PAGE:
[131 NJL Page 306]

conduct of such business are evidence against the principal; all others are inadmissible, because they are unauthorized. By considering the words of the agent in the light of acts -- verbal acts -- the subject will be cleared of all obscurity, and there will be no more difficulty in deciding when such words are admissible, than there is in concluding what acts of the agent can be proved. When the word or the act is done in pursuance of the agent's duty, it can be proved against the principal, otherwise, not. * * *

"Manifestly, then, the rule thus defined does not embrace statements, declarations or admissions of the agent, which are not made in the execution of the agency. That they relate to the business of the agency, is not sufficient; but they must be in the performance of it."

In Huebner v. Erie Railroad Co., 69 N.J.L. 327, it was said, quoting from Runk v. Ten Eyck, 24 Id. 756:

"Declarations and doings of a third person, acting in the capacity of an agent, are exempt from the general rule respecting hearsay testimony. They are admitted in evidence against the principal as the representations or acts of the principal himself whom the agent represents, while engaged in the particular transaction to which the declarations or acts refer. They must constitute a part of the res gestce in the course of his employment about the matter in question; they must accompany the doing of the business or making of the contract, and must be within the scope of the delegated authority."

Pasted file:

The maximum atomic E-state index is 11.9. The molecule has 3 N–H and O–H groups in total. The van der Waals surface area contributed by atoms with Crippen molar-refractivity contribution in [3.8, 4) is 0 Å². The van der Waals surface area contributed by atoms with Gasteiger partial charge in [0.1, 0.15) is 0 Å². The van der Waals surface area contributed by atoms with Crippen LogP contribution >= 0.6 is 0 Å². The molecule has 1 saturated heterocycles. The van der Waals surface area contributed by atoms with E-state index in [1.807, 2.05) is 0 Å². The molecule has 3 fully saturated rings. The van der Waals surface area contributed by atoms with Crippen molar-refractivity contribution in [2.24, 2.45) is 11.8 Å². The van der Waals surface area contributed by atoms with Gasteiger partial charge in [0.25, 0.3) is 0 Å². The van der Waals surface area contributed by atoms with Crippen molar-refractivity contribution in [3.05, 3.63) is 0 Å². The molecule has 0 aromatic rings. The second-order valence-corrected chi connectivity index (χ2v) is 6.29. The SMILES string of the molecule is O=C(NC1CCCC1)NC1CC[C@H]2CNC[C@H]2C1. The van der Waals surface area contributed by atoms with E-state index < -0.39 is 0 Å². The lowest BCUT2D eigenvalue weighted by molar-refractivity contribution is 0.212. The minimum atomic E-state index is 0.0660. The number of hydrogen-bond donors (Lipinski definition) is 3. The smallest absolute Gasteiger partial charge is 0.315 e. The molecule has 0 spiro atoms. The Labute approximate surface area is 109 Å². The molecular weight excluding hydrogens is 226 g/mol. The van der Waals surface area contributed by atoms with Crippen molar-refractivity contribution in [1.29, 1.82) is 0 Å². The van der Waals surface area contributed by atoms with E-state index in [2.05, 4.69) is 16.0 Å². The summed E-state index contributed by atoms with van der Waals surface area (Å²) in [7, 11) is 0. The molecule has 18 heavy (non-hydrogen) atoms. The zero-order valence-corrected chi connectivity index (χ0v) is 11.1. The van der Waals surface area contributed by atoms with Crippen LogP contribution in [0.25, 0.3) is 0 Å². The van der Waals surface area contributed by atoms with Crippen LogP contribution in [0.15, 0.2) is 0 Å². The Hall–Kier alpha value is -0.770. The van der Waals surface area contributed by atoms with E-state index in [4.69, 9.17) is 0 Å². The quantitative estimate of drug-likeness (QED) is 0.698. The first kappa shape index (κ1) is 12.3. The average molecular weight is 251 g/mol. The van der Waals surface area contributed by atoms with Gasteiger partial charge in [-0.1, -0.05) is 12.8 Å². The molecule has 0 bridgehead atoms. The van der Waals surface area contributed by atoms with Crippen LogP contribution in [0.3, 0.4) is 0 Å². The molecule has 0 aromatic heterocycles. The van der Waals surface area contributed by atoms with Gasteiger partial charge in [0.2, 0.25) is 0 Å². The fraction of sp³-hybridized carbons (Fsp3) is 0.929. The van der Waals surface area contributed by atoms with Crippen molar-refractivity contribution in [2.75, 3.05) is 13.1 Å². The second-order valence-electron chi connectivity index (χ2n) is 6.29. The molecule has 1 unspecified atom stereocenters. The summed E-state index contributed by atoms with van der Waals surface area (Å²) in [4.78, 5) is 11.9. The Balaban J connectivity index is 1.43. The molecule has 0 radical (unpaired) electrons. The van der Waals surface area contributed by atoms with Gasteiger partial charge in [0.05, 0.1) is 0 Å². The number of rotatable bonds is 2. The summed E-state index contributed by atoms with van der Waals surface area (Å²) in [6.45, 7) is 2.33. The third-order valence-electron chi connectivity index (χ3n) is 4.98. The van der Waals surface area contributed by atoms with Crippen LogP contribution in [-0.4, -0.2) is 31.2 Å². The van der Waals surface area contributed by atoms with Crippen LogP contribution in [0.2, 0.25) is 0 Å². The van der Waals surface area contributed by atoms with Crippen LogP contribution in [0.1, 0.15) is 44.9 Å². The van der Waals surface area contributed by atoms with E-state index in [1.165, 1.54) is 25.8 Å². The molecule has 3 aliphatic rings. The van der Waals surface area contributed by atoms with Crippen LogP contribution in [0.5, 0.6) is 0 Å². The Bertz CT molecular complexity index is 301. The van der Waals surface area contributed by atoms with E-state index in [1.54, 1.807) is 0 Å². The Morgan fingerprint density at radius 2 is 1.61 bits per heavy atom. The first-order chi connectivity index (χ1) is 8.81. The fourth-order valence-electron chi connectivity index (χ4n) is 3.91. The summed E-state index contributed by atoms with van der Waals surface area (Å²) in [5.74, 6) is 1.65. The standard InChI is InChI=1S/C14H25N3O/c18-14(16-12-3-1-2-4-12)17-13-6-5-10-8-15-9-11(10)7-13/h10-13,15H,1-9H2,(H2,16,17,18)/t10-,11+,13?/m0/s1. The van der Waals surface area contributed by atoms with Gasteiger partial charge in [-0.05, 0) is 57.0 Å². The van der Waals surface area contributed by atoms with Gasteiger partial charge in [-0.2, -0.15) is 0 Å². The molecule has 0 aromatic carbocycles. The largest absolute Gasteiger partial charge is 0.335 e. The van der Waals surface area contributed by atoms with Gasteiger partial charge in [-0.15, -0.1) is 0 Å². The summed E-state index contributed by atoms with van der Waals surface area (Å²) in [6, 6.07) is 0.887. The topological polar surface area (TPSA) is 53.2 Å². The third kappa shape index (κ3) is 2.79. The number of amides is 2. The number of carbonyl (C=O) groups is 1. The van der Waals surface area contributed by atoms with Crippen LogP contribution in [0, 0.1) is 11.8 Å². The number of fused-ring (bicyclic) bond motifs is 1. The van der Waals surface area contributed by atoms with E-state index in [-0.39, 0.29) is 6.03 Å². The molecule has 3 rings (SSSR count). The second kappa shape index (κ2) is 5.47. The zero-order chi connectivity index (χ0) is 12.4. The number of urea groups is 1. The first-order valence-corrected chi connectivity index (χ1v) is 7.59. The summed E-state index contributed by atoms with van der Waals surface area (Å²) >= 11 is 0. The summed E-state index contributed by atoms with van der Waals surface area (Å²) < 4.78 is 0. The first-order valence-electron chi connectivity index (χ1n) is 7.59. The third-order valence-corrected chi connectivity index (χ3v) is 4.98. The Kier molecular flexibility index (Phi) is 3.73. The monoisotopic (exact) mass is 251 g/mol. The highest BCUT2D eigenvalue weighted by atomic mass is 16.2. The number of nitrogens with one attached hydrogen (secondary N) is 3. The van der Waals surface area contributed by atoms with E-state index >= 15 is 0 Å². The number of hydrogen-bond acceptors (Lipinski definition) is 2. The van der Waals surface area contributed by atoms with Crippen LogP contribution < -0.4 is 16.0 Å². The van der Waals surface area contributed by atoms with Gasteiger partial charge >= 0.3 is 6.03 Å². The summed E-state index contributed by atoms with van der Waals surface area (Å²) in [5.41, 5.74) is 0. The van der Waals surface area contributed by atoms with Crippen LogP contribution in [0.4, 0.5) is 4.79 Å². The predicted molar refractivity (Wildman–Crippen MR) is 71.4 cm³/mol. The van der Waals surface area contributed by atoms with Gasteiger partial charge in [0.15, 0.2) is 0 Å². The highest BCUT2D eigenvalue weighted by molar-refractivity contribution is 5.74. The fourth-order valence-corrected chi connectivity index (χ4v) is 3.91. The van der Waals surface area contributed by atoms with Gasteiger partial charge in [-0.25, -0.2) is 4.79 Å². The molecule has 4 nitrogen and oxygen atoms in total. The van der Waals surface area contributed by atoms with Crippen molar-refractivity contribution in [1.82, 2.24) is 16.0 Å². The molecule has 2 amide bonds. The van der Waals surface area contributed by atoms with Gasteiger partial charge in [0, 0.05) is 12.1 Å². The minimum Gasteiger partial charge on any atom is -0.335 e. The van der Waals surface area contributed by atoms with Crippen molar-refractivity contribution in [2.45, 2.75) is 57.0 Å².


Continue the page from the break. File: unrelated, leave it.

This rule has been uniformly followed in this state. The question arises: Were the statements in question made by the agents of the defendant in the execution of their agency? There seems no room for doubt that they were so made. The manager was clearly charged with the duty of operation and to see that acts of employees were not negligent. It is clear that the manager was conducting a transaction for the principal, an inquiry into an immediate occurrence that was in the execution of his duty, and that the answers of the girl to such queries of the manager form part of the act -- the inquiry -- which was being conducted for the benefit of the principal by its agent. The answers of the girl were as much

[131 NJL Page 307]